Do you want wine with your Frappuccino? Well, you may soon be in luck. That’s because Starbucks announced it will sell beer and wine in thousands of stores after 4 p.m. But will the move caffeinate the stock, which has badly lagged the broader market in 2014?
(Watch: Starbucks to sell wine and beer)
“People who are addicted to Starbucks are addicted to the brand as much as the coffee,” said Gina Sanchez of Chantico Global. “I think sharing a glass of wine with a close companion in a homey Starbucks still works. I think this could be a lucrative move.” Still, the initial shift to adding booze will take some time to roll-out and is expected to have a negligible impact on the company’s near-term bottom-line. And anyone hoping for a quick fix shouldn’t look to the charts either.
You want to know how to freak out a bond trader? Well, if you’re the chairwoman of the Federal Reserve, utter these words: “So I, you know, this is the kind of term it's hard to define. But, you know, probably means something on the order of around six months, that type of thing.” That “type of thing” took traders by surprise and laid a whipping to the ten-year bond yesterday. The yield, which moves inversely to prices, is now trading at the upper end of its recent range.
(Read more: Treasurys flat as investors absorb positive US data)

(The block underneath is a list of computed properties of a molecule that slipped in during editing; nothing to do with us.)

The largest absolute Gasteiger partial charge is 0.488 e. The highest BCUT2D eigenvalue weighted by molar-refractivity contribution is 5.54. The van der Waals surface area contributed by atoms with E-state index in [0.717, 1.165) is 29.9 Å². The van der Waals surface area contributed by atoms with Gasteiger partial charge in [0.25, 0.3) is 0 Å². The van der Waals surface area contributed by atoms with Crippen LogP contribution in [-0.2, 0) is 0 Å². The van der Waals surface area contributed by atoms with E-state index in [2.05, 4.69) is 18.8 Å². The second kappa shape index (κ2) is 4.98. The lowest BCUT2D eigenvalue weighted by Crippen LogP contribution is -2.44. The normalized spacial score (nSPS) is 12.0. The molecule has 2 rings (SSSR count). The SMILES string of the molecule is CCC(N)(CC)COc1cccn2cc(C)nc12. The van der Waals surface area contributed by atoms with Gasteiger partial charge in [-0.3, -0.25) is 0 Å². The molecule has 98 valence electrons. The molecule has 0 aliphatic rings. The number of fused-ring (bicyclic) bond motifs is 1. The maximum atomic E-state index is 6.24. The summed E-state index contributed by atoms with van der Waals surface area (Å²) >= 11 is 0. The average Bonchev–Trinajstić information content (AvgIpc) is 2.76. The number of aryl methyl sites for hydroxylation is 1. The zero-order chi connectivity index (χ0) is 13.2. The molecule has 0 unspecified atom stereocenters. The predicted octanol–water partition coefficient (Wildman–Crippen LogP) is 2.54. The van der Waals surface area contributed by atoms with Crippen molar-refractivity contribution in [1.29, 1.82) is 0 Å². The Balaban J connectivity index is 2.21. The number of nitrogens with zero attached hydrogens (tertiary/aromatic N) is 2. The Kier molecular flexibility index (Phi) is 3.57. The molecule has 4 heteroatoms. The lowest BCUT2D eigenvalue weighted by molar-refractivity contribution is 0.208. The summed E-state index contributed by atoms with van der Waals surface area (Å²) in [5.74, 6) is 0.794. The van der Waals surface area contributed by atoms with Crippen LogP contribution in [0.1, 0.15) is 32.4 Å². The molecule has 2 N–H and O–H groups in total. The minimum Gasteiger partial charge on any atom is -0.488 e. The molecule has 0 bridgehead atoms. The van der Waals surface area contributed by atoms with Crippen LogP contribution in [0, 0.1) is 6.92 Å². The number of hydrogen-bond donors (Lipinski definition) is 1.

So did Yellen’s words signal a change in Fed policy, and should bond investors be concerned?
One well known bond watcher says yes. “Going from near total clarity on policy intention to near total uncertainty should have bond investors concerned,” said David Robin, Managing Director at Newedge. “The shift to qualitative guidance increases the uncertainty surrounding policy path determination. While inflation remains generally low, and will insulate the longer end of the curve from inflation premium, the front end of the curve will have to price in an escalating.”
It was all working for gold. And then Janet Yellen spoke. In her first news conference as the Fed chairwoman, Yellen seemed to imply the Fed might raise short-term rates sooner than many market participants expected.
Immediately following those remarks, gold continued to head south, capping off a four-day stretch in which the shiny metal has lost almost 5%. The move also marks quite a reversal for gold, which was in the midst of its best Q1 performance since 1985.
(Read more: Gold settles about 1% lower on Fed, firm US dollar)